This blog is totally independent and has only three major objectives.
The first is to inform readers of news and happenings in the e-Health domain, both here in Australia and world-wide.
The second is to provide commentary on e-Health in Australia and to foster improvement where I can.
The third is to encourage discussion of the matters raised in the blog so hopefully readers can get a balanced view of what is really happening and what successes are being achieved.
Friday, February 14, 2014
This Is Looking Very Ominous For Health Expenditure Over The Next Few Years. A Bit Of A Worry.
FORMER drug squad cop Peter Dutton spent most of the election campaign in witness protection.
What passed for Coalition policy on health was a flim-flam affair packed with previously announced policies.
Tony Abbott promised to "maintain existing levels of health funding, but try to ensure some of that money is redirected from bureaucracies to frontline services." That is code for cuts by another name - "savings".
Now Health Minister, Dutton's modus operandi was to starve the health debate of oxygen, allowing Tony Abbott to focus on boats, the carbon tax and Labor's soap opera.
As a political strategy it proved effective. But what many in the health sector are wondering now is: What does Dutton actually plan to do?
The answer, as the Commission of Audit finalises a report proposing tough savings in the health portfolio, is about to come more sharply into view.
It should prove interesting because Dutton, an economic conservative, is far more interested in marking out his credentials as an economic manager in the portfolio than playing Santa Claus.
The Queensland Right-winger is already a permanent member of the budget razor gang - cabinet's expenditure review committee - which gives another hint about his future ambitions.
Over summer, Dutton let speculation that a $5 fee could be levied on bulk-billed GP visits run and run.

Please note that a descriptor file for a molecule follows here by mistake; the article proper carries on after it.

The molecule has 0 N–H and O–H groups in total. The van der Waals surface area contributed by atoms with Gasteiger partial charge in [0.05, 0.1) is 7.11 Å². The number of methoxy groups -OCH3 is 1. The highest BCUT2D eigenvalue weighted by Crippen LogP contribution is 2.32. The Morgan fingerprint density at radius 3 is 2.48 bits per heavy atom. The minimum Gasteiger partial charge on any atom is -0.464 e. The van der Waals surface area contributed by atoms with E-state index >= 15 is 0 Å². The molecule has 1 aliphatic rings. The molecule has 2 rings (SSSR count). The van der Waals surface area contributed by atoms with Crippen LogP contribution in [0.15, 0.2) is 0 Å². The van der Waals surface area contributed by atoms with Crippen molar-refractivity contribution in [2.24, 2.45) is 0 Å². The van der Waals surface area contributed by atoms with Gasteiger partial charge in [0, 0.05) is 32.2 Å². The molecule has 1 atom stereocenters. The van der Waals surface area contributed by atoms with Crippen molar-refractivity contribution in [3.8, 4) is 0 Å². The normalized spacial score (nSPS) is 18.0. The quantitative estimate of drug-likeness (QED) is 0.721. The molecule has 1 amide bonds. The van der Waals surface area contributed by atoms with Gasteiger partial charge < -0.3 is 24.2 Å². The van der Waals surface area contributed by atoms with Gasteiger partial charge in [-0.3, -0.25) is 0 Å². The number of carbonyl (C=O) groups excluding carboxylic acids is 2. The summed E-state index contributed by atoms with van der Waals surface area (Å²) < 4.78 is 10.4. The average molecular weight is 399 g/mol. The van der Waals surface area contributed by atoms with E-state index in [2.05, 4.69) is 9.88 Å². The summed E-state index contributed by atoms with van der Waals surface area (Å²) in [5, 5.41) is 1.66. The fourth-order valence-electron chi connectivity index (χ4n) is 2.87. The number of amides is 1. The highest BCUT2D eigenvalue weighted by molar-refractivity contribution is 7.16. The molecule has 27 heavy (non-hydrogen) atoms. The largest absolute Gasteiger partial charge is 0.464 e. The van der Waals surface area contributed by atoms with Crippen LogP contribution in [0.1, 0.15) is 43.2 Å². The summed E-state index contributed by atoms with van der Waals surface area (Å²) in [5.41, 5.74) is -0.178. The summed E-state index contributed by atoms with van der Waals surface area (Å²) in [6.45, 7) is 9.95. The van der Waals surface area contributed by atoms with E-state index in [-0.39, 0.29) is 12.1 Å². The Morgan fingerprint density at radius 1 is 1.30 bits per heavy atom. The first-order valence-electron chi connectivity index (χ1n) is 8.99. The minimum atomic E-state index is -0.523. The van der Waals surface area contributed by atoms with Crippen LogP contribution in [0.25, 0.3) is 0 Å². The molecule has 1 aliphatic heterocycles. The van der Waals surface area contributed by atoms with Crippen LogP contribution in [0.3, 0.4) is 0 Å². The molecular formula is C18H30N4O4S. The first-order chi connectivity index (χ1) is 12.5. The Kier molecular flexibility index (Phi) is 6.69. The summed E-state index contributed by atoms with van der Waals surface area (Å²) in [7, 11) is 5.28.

While co-payments are clearly in the Commission of Audit's sights, it's not clear the government will proceed with a plan that leaves it open to serious politician pain and a "GP tax" campaign. Particularly when it would raise only a modest $750 million over the forward estimates.
Put that in the context of a $64 billion-a-year federal health budget. Include other spending, including by the states and private sources, and spending on health doubles.
Medicare is 30 years old this month and an obvious target for the Abbott government and its Commission of Audit as they search for savings to return the budget to a sustainable surplus.
But the savings should be a consequence of legitimate reform.
An out-of-pocket charge for currently bulk-billed general practitioner consultations should not be out of the question; it was seriously considered by the Hawke government and it could be easily accompanied by measures to assist cash-constrained families.
But if the government is serious about getting the budget back to surplus in the years ahead and strengthening Medicare for the challenges of population ageing, it should do much more than put a small charge on GP visits.
The most important change under way in healthcare is Kevin Rudd’s reform of public hospital funding.
This centres on the introduction of US-style case-mix funding, which was used to great effect by the Kennett government in Victoria.